We sat down with Jim and Joe Meads to discuss why advocacy is important to building and maintaining relationships. Joe serves as a Sr. Principal of Sain, and Jim is President and CEO. This year, Sain celebrates its 50th year and our success has been due, in large part, to our relationships and how the Meads have advocated and contributed to the growth of the business.
How would you describe your leadership and business philosophies?
Joe: My leadership and business philosophy is built around investing in relationships so that staff and clients know we care about them. I believe if I can help others succeed, then I am successful. Success always comes back to how well you build and develop relationships as well as leaders.
Jim: Integrity is vitally important to being an effective leader and businessperson. I strive to set a positive example that reflects Sain’s core values and my personal Christian beliefs. Communication, collaboration, and a strong work ethic are keys to effectiveness. I genuinely want to be a Servant Leader, and I consider myself one. I serve others to help them in any way I can so they are successful. That includes my work family and our customers. I genuinely care about people.
How do you empower your employees to step into leadership roles?
Joe: We provide training and mentoring until a person has reached a level of empowerment and feels comfortable stepping into a leadership role.
Jim: We encourage our staff to be strong leaders, which includes being leaders within their home, community, and at work. We provide training, coaching, and support. I love coaching our staff to become the best that they can be.
Why is it important to take on leadership roles in organizations outside of Sain?
Joe: Being involved in leadership roles outside of Sain has helped me to grow personally and professionally. My leadership roles have raised the company’s stature, which has benefited Sain and me personally.
Jim: Anytime that we take on a leadership role in outside organizations, whether that be in our church, community, or a professional organization, we grow and learn from those experiences to become more effective leaders. We encourage our staff to give back and take leadership roles in outside organizations. Many staff have heard me say, “Be on the playing field, not just sitting in the stands.”
Jim became active at the national level in ACEC (American Council of Engineering Companies) so we asked him how he got involved and what his responsibilities are.
Jim: I have been actively involved in ACEC at the state and national levels for over ten years. I started attending meetings and chaired the ACEC Alabama Transportation Committee for about ten years. I am a Past President and serve as the National Director for Alabama. In that role, I serve as Alabama’s voting member on the ACEC National Board and as a liaison between the state and national organizations. I have also been active and serve on the ACEC National Transportation Committee.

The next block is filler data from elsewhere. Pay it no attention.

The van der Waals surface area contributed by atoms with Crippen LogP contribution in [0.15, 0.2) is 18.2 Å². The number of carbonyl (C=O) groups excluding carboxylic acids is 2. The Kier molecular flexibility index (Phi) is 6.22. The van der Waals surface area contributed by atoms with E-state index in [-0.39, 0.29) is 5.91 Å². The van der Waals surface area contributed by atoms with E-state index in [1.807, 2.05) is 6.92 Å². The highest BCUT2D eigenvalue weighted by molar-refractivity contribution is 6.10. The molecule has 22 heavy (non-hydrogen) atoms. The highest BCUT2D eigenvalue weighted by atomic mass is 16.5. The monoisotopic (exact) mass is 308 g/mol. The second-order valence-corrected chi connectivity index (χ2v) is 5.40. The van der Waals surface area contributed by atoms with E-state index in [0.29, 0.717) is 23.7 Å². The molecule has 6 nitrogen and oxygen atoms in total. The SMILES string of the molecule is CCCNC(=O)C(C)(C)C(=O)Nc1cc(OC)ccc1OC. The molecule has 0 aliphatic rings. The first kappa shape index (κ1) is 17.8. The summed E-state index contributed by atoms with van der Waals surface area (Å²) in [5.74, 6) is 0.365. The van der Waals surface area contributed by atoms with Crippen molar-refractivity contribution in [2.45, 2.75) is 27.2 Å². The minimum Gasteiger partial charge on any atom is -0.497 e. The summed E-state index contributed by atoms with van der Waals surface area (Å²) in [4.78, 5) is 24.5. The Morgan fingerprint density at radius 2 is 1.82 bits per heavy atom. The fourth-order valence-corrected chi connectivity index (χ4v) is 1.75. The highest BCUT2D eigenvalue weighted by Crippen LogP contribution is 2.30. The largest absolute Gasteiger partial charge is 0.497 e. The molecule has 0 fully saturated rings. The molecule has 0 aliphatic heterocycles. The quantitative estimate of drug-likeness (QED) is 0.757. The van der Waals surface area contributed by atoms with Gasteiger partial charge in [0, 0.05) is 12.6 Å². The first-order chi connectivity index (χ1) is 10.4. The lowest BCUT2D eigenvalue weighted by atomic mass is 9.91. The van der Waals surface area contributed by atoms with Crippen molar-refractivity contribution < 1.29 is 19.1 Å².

Joe is active in ASCE Alabama (American Society of Civil Engineers), and we asked him why it is important to be a member of this organization.
Joe: Being involved in ASCE has been a huge part of my professional career. I first became involved at the local level by being President of the Birmingham branch. Then I held positions on the state level before becoming President of the Alabama Section ASCE. Since 2015, I have served as the state advocacy captain of the AL Section ASCE. For over 20 years, I have represented the AL Section ASCE on the committee that makes appointments for the engineering board of licensure in Alabama.
We then asked why it is crucial for Jim and Joe to take on roles in advocacy.
Joe: As engineers, we have a duty to protect the health, common safety, and welfare of the public, so we must advocate for our profession to stay true to that purpose. It is also important to advocate for funding for future infrastructure projects and improvements. As the Advocacy Captain for ASCE Alabama, it has been an honor to lead press conferences in 2015 and 2022 for the release of the State of Alabama Report Cards. This has given me other opportunities to speak around the state and advocate for infrastructure funding.
Jim: I remember when I made my first group visit with ACEC to the Senate and House Office buildings in Washington D.C., I came away thinking that there is a revolving door of people visiting Congress to discuss important issues. If we are not talking to them about issues that are important to us, then who is? ACEC is the voice of the engineering industry at the state and national levels.
We promote the business interests of the engineering profession. We have had some great successes in the last few years, including helping pass the Rebuild Alabama Act, passing an Anti-Indemnification Bill that helps with contracts, and Qualification Based Selection legislation for engineering firms. I also serve as the Trustee of the Alabama Engineers PAC. This PAC supports pro-business candidates who will advocate for business and engineering in Alabama.
How does Sain encourage others within the organization to become involved in community and professional organizations?
Joe: We financially support our employees to be involved in professional or volunteer organizations. Our owners set the example for our employees by modeling involvement themselves. We help them see how their involvement can help them grow personally and professionally.
Jim: We actively encourage our employees to become involved in other organizations. We support them and the organizations in those efforts.
In closing, we asked Joe and Jim how Sain’s involvement outside the organization will evolve over the next 50 years. They said that the leadership team would continue to mentor and support younger employees to become involved outside the company as part of their journey and growth within Sain.